At the December RBDA General Meeting, community members had the opportunity to ask questions and discuss landfill alternatives with two key people involved with County solid waste: Patrick Mathews, Division Manager from County Department of Public Works (DPW) Solid Waste (a Task Force member) and Victor Aguiar, a Program Director at Ecology Action who created the very successful ProMax materials exchange program, a database that lets you list/find materials for reuse (www.promaxreuse.org). (Through ProMax, about 2000 tons/year of materials are diverted from landfills.)

Among the things learned:

   The largest percent of solid waste comes from two sources: organics and
paper waste (30%) and construction waste (20%).

   To address further diversion of organic waste, the County is planning to
start a "phase one" composting program in 2005, starting with organic waste
from 35-40 restaurants, with the hopes that this can be expanded to the
level of San Franciscoís standard-setting program. San Francisco provides
curbside pickup of food and green waste to over 2,200 restaurants and food
businesses and 75,000 households: (www.organicconsumers.org/organic/compost)

   To divert construction waste, the County has installed a "C and D" line-a
construction and demolition "disassembly line" that allows construction
waste to be hauled in and sorted for reuse or diversion. (At the time of the
General Meeting, this line had been installed but left idle for almost two
years, to the frustration of County DPW staff. It was announced at the
December Task Force meeting that the line was now operational.)

   Landfill bans on highly recyclable materials (e.g., metal, wood) are being
considered but are not yet implemented.    Santa Cruz County landfills
currently divert 2% more waste than Marina, the state of the art facility in
Monterey.    In 1989 a program was set up to encourage local retailers and
restaurants to reduce use of disposable packaging and/or use at least 50%
paper or recycled packaging. Powerful local restaurant interests kept this
as a voluntary rather than mandated program.

RBDA Board member Jane Cavanaugh has joined a newly formed community group with members of the Sierra Club, UCSC students, County DPW Solid Waste staff, Ecology Action staff, and Karin Grobe (a contractor for the County working on the "phase one" composting project) to continue work on increasing landfill alternatives. Contact Jane with your interest or questions (e-mail janecav[@]xilinx.com).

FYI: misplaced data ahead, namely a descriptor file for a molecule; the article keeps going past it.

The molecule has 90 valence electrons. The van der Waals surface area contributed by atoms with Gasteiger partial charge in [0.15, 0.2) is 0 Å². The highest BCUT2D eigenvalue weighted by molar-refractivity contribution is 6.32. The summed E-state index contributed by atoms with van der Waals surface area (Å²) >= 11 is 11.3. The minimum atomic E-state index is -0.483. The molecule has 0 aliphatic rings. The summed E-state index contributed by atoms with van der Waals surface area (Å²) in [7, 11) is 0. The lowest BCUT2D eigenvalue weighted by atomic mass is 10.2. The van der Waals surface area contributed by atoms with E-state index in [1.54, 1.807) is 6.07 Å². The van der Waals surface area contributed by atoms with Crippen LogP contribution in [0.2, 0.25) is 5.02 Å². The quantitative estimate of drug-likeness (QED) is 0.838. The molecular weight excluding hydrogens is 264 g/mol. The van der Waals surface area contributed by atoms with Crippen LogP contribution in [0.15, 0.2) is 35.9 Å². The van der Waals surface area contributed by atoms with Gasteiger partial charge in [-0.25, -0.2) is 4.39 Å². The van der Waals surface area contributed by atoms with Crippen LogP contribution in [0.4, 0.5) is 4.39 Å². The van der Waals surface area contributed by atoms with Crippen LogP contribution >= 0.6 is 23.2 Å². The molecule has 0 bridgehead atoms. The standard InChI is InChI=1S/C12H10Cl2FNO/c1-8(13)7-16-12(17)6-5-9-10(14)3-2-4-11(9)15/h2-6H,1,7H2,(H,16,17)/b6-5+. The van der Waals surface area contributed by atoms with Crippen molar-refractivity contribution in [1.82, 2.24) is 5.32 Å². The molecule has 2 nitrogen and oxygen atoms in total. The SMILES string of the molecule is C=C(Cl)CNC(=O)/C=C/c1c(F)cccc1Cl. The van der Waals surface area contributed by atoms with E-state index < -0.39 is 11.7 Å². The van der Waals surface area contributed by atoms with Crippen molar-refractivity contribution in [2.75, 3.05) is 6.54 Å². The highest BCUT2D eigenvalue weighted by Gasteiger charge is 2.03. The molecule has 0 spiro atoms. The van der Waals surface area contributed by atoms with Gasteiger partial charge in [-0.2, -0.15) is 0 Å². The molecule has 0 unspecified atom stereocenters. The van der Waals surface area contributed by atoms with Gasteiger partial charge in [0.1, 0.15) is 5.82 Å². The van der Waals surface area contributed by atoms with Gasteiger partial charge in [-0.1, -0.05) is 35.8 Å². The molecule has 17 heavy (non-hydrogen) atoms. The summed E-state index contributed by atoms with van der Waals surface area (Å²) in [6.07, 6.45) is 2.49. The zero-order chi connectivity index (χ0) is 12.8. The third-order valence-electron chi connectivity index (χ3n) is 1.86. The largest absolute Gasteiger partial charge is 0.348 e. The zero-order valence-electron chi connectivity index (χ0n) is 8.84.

TM Group Converging on a Plan

The TM (Transcendental Meditation) Groupís plans to build a Retreat Center high up on Empire Grade are taking significant steps forward. Hereís the latest information we received from Tom Eklof, their local representative.

   They have drilled a successful well and have plentiful water, now undergoing the usual tests for purity. 

   The building configurations have
changed very little, with essentially the same footprint on the site.

   They hope to formally close the sale on the property sometime early in 2005. 

According to Eklof, their progress has been steady but slow. The only unexpected problem encountered was the large amount of trash still being dumped on the property, along with unauthorized vehicles and squatters.  License numbers have been taken and the Deputy Sheriffs notified of the problem. Following the close of sale on the property, they anticipate protecting the property more completely (e.g., with fences, gates, surveillance, and resident caretaker).

While they still intend to present their detailed plans to the RBDA at a future General Meeting, the best time for generalized inputs to them is now.  By the time detailed plans are presented at a General Meeting it may be hard at that point for the group to respond to broader concerns such as traffic, building density and footprint, water usage, and so forth. Contact Tom Eklof directly at 420-1165 with concerns and requests.


The Board agreed to propose a "Mail Committee" at the Jan. 12 General Meeting to see if any community members were interested in working together on this issue.


1. RBDA Business 

2. RBDA Board Election

3. Featured Program: Supervisor Mardi Wormhoudt, The State of the County 2005 

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The Highlander
The Rural Bonny Doon Association Newsletter
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Bonny Doon's voice in preserving our special quality of life, The Highlander, 
is mailed free to Bonny Doon residents prior to the RBDA General Meetings, 
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 Send mail correspondence to the Highlander Editor at the above address, or by email, below.

    RBDA Executive Board 
Board Chair
Don Coyne
Vice Chair
Jodi Frediani
Alec Webster
Corresponding Secretary 
Yana Jacobs
Ben Harmon 
Recording Secretary
Robert Thornton
Highlander Editor
Jane Cavanaugh